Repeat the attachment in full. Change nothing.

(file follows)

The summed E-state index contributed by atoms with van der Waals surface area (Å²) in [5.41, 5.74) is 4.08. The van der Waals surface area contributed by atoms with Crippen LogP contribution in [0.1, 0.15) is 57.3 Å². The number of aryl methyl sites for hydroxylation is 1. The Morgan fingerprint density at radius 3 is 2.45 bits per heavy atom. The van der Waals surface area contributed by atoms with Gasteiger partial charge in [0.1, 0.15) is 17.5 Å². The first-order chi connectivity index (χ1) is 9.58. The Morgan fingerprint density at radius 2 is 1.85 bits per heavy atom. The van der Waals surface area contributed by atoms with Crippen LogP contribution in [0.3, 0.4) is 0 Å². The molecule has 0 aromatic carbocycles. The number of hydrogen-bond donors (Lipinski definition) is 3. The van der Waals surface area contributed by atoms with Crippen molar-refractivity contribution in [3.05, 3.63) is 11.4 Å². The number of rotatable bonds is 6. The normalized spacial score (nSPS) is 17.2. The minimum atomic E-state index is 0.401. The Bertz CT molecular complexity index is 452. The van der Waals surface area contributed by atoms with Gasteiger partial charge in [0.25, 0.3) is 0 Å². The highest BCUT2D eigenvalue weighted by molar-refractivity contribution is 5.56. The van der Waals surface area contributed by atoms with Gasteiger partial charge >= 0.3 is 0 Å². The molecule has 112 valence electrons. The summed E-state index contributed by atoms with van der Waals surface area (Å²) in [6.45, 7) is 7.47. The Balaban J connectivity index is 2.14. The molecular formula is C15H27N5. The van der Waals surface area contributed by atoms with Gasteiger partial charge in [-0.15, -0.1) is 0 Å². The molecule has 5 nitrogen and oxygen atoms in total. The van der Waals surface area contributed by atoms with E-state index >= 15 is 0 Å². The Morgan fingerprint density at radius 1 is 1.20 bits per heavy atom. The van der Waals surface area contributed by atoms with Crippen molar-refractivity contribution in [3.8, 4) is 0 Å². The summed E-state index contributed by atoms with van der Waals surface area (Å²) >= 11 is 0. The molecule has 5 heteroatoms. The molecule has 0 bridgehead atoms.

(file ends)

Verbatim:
The summed E-state index contributed by atoms with van der Waals surface area (Å²) in [5.41, 5.74) is 4.08. The van der Waals surface area contributed by atoms with Crippen LogP contribution in [0.1, 0.15) is 57.3 Å². The number of aryl methyl sites for hydroxylation is 1. The Morgan fingerprint density at radius 3 is 2.45 bits per heavy atom. The van der Waals surface area contributed by atoms with Gasteiger partial charge in [0.1, 0.15) is 17.5 Å². The first-order chi connectivity index (χ1) is 9.58. The Morgan fingerprint density at radius 2 is 1.85 bits per heavy atom. The van der Waals surface area contributed by atoms with Crippen LogP contribution in [0.3, 0.4) is 0 Å². The molecule has 0 aromatic carbocycles. The number of hydrogen-bond donors (Lipinski definition) is 3. The van der Waals surface area contributed by atoms with Crippen molar-refractivity contribution in [3.05, 3.63) is 11.4 Å². The number of rotatable bonds is 6. The normalized spacial score (nSPS) is 17.2. The minimum atomic E-state index is 0.401. The Bertz CT molecular complexity index is 452. The van der Waals surface area contributed by atoms with Gasteiger partial charge in [0.25, 0.3) is 0 Å². The highest BCUT2D eigenvalue weighted by molar-refractivity contribution is 5.56. The van der Waals surface area contributed by atoms with Gasteiger partial charge >= 0.3 is 0 Å². The molecule has 112 valence electrons. The summed E-state index contributed by atoms with van der Waals surface area (Å²) in [6.45, 7) is 7.47. The Balaban J connectivity index is 2.14. The molecular formula is C15H27N5. The van der Waals surface area contributed by atoms with Gasteiger partial charge in [-0.15, -0.1) is 0 Å². The molecule has 5 nitrogen and oxygen atoms in total. The van der Waals surface area contributed by atoms with E-state index >= 15 is 0 Å². The Morgan fingerprint density at radius 1 is 1.20 bits per heavy atom. The van der Waals surface area contributed by atoms with Crippen molar-refractivity contribution in [3.8, 4) is 0 Å². The summed E-state index contributed by atoms with van der Waals surface area (Å²) >= 11 is 0. The molecule has 5 heteroatoms. The molecule has 0 bridgehead atoms.